I ask the world to think of the civilians. We are good people. Everyone I know wants to live in peace. It is enough now. Our children deserve to grow up with their rights, and that is all we ask.

CARE and its partners are preparing to provide emergency mobile health teams to serve people affected by the violence in Gaza. As soon as the security situation allows, CARE and its partner, Palestine Medical Relief Society (PMRS), are planning to run two mobile health teams that would visit an average of 200 patients per day, providing basic health care to people living in communities affected by the ongoing violence, The teams will include medical staff and a psychosocial worker to help traumatised families, and will focus in particular on women’s health needs, particularly pre- and post-natal care for pregnant women and new mothers with infants.

Photo: Getty Images
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What do Labour's lost voters make of the Labour leadership candidates?

What does Newsnight's focus group make of the Labour leadership candidates?

Tonight on Newsnight, an IpsosMori focus group of former Labour voters talks about the four Labour leadership candidates. What did they make of the four candidates?

On Andy Burnham:

“He’s the old guard, with Yvette Cooper”

“It’s the same message they were trying to portray right up to the election”​

“I thought that he acknowledged the fact that they didn’t say sorry during the time of the election, and how can you expect people to vote for you when you’re not actually acknowledging that you were part of the problem”​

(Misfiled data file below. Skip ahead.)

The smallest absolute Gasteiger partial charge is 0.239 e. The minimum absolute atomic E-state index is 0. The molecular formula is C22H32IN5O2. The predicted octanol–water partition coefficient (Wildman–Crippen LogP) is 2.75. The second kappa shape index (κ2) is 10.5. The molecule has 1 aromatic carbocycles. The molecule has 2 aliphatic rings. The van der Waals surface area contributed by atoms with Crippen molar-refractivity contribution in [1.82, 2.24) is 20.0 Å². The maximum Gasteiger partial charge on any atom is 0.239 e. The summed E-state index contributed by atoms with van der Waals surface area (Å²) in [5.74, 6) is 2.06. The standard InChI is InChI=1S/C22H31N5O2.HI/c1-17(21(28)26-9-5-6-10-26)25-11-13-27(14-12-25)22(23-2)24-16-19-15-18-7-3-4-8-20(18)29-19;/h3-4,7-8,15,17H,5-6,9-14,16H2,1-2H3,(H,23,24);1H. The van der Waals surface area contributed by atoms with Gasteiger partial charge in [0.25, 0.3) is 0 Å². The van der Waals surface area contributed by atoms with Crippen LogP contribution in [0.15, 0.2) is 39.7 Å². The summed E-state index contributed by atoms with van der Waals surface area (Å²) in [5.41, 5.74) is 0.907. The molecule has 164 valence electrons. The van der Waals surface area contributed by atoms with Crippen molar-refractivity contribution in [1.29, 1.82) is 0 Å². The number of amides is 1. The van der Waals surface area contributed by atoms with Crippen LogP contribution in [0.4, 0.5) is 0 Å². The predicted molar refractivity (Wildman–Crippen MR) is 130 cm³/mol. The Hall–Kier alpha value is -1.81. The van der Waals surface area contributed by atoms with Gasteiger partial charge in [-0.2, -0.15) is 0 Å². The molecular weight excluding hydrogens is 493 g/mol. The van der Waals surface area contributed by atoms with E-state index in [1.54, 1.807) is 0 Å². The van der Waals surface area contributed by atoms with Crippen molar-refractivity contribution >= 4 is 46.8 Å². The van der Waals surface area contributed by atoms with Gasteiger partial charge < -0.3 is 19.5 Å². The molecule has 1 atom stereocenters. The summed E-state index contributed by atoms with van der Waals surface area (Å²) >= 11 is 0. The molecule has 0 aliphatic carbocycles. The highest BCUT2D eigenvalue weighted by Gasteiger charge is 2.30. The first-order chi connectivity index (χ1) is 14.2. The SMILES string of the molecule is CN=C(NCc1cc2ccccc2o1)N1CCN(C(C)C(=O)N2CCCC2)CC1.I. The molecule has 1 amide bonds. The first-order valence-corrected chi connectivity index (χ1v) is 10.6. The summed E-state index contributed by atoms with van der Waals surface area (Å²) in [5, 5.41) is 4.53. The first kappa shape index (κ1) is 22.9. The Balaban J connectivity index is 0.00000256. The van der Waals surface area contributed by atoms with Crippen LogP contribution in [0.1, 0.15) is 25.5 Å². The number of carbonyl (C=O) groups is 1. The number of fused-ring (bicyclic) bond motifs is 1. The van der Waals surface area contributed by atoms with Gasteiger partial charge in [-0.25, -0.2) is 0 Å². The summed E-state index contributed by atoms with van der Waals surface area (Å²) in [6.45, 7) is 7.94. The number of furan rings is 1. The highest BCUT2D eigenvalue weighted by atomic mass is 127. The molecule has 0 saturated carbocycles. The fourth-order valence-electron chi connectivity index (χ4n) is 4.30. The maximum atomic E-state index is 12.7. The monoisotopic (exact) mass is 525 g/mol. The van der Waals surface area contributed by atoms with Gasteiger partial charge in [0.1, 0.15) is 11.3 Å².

“Strongish leader, and at least he’s acknowledging and saying let’s move on from here as opposed to wishy washy”

“I was surprised how long he’d been in politics if he was talking about Tony Blair years – he doesn’t look old enough”

On Jeremy Corbyn:

"“He’s the older guy with the grey hair who’s got all the policies straight out of the sixties and is a bit of a hippy as well is what he comes across as” 

“I agree with most of what he said, I must admit, but I don’t think as a country we can afford his principles”

“He was just going to be the opposite of Conservatives, but there might be policies on the Conservative side that, y’know, might be good policies”

“I’ve heard in the paper he’s the favourite to win the Labour leadership. Well, if that was him, then I won’t be voting for Labour, put it that way”

“I think he’s a very good politician but he’s unelectable as a Prime Minister”

On Yvette Cooper

“She sounds quite positive doesn’t she – for families and their everyday issues”

“Bedroom tax, working tax credits, mainly mum things as well”

“We had Margaret Thatcher obviously years ago, and then I’ve always thought about it being a man, I wanted a man, thinking they were stronger…  she was very strong and decisive as well”

“She was very clear – more so than the other guy [Burnham]”

“I think she’s trying to play down her economics background to sort of distance herself from her husband… I think she’s dumbing herself down”

On Liz Kendall

“None of it came from the heart”

“She just sounds like someone’s told her to say something, it’s not coming from the heart, she needs passion”

“Rather than saying what she’s going to do, she’s attacking”

“She reminded me of a headteacher when she was standing there, and she was quite boring. She just didn’t seem to have any sort of personality, and you can’t imagine her being a leader of a party”

“With Liz Kendall and Andy Burnham there’s a lot of rhetoric but there doesn’t seem to be a lot of direction behind what they’re saying. There seems to be a lot of words but no action.”

And, finally, a piece of advice for all four candidates, should they win the leadership election:

“Get down on your hands and knees and start praying”

Stephen Bush is editor of the Staggers, the New Statesman’s political blog.